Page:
Strong leadership from ICC member states is needed to bolster important progress being made all over Africa towards justice for grave crimes, civil society said this week ahead of the 25th African Union (AU) summit in South Africa.
In letter to justice and foreign ministers, 25 African and international civil society organizations called on ICC member states attending the summit to:
- Enhance the capacity of AU to respond to conflict situations in a manner that both seeks to preempt the occurrence of international crimes and facilitates accountability within transitional justice frameworks;
- Strengthen the principle of complementarity by calling for and supporting credible national proceedings;
- Express support for the ICC at the AU summit and to commit to cooperating with the ICC;
- Ensure that such support is reflected in the decisions, declarations, and resolutions of the Assembly of the African Union;
- Reconsider and revise their stand on immunities for sitting heads of state and government along with senior government officials brought before the jurisdiction of the African Court of Justice and Human Rights;
- Reflect on adopting ICC implementing legislation at the domestic level and providing victims of international crimes the opportunity to participate in legal proceedings including in the form of reparative rights;
- Ensure the protection of witnesses inside and outside of the courtroom is also needed to ensure effective proceedings at the national level.
Activists from across the continent and international organizations with a presence in Africa have been countering political attacks on the ICC on behalf of victims of some of the world’s worst crimes since 2009 writes Elise Keppler of Human Rights Watch.
In the Mail and Guardian, the International Federation for Human Rights (FIDH) called on South Africa to take lead at the summit on key human rights abuses in the region.
Meanwhile, Zimbabwean President Robert Mugabe’s call for African states to withdraw from the ICC has been met with stiff resistance, with Malawi and Botswana among those to reiterate their commitment to the Rome Statute.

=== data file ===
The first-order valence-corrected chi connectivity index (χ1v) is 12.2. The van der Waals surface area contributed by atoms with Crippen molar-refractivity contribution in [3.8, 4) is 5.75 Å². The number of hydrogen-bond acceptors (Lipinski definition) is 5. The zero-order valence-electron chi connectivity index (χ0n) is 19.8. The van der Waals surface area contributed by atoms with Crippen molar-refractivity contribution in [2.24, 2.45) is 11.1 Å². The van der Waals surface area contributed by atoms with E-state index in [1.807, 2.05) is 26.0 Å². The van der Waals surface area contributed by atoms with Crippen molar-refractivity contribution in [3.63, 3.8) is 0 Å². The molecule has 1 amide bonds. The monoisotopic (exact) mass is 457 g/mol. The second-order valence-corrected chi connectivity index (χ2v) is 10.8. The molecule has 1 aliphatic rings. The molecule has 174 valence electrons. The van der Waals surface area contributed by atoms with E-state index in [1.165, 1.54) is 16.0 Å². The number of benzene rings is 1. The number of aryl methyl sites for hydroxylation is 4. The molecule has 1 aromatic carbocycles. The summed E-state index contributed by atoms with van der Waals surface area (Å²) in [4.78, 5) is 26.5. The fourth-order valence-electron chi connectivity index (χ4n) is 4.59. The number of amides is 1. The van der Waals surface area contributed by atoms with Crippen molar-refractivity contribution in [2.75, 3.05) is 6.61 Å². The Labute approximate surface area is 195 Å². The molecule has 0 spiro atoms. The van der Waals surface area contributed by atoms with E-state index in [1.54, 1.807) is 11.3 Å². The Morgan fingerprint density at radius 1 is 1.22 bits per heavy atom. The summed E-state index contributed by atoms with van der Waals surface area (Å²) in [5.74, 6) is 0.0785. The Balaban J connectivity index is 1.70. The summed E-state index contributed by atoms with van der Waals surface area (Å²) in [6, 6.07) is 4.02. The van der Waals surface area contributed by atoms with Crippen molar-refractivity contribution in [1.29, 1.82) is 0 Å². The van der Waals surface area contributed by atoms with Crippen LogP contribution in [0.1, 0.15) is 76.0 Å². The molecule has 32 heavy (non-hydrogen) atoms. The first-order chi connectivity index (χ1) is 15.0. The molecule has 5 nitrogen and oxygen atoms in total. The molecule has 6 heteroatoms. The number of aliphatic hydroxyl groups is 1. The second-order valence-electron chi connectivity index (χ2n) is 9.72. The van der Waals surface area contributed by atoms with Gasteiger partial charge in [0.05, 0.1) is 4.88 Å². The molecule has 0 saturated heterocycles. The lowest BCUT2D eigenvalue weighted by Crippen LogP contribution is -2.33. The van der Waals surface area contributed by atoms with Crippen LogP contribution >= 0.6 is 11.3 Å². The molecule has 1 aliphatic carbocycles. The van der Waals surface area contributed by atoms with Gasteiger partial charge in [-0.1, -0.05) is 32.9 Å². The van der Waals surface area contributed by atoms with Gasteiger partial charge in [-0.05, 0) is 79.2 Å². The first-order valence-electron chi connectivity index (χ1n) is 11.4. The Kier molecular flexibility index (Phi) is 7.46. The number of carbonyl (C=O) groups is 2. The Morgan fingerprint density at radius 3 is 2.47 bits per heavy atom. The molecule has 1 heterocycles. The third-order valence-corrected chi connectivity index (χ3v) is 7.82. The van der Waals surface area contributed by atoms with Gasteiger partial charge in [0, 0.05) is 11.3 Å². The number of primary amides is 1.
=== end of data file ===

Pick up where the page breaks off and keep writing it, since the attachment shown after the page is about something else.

The summit, taking place in Johannesburg and Pretoria, runs from June 7 to 15.
South Africa: Arrest al-Bashir
Sudanese officials are reported to have said that President Omar al-Bashir will attend the AU summit on Saturday. While many remain skeptical, the Southern Africa Litigation Centre is preparing an application to a domestic court have him arrested should he enter the territory.
Al-Bashir has been wanted by the ICC since 2005 for war crimes, crimes against humanity and genocide in Darfur. South Africa, as an ICC member state, is under international obligation to arrest and transfer ICC suspects.
Earlier in the week, the Bashir Watch civil society coalition called on South Africa to rescind its invitation to the Sudanese president, or to arrest him upon arrival.
Central African Republic
FIDH welcomed CAR’s decision to create a special court to prosecute graves international crimes.
The last prosecution witness in the ICC trial of Kenyan Deputy President William Ruto and broadcaster Joshua Sang has refused to testify. ICC Prosecutor Fatou Bensouda has applied to be allowed to use Rule 68 to have statements recorded by several witnesses admitted as evidence. About 16 out of 42 witnesses are reported to have withdrawn their testimonies and stopped co-operating with the Office of the Prosecutor.
Human Rights Watch reported on the devastating impact of ongoing conflict on civilians in Darfur and called for continued presence of UN forces.
Democratic Republic of Congo
Acquitted Congolese militia leader Mathieu Ngudjolo Chui described facing charges at the ICC and his views on the Court in an interview with Al Jazeera. Families of those disappeared in violent protestsurged the DRC government to exhume a mass grave.
The trial of 13 men accused of taking part in the 2010 al-Shebab bombings resumed following the murder of lead prosecutor Joan Kegazi. The latest extension to Uganda’s amnesty law is proving controversial.
Allegations of human rights violation could land Nigerian military officials to the ICC writes Emmanuel Onwubiko of the Human Rights Writers Association of Nigeria. Nigerian president Muhammadu Buharivowed his government will “leave no stone unturned” investigating alleged torture, abuse and killings committed against civilians by counter-terrorism offensive against Boko-Haram. New technologies havehelped Amnesty International locate and review new evidence in war crimes in Nigeria.
In Colombia, government and the FARC rebel group have committed to forming truth commission following final peace deal, despite ongoing tensions, DW reports, saying that the commission will not have the power to punish perpetrators.
Ukraine should ask ask the ICC to investigate war crimes say Aage Borchgrevink of the Norwegian Helsinki Committee and Simon Papuashvili of the International Partnership for Human Rights.
What else is happening?
An analyst considers the possibility of Myanmar’s military regime being brought to the ICC for alleged grave crimes against the minority Rohingya population.
To deter atrocities, the ICC requires more diplomatic support, financial resources and logistical assistance from the UN Security Council writes Marian Pareja Rodriguez on OpenDemocracy.
The South African Muslim Lawyers Association has filed a request for the arrest of Egyptian leader Abdel-Fattah el-Sisi upon his attendance at the AU summit.
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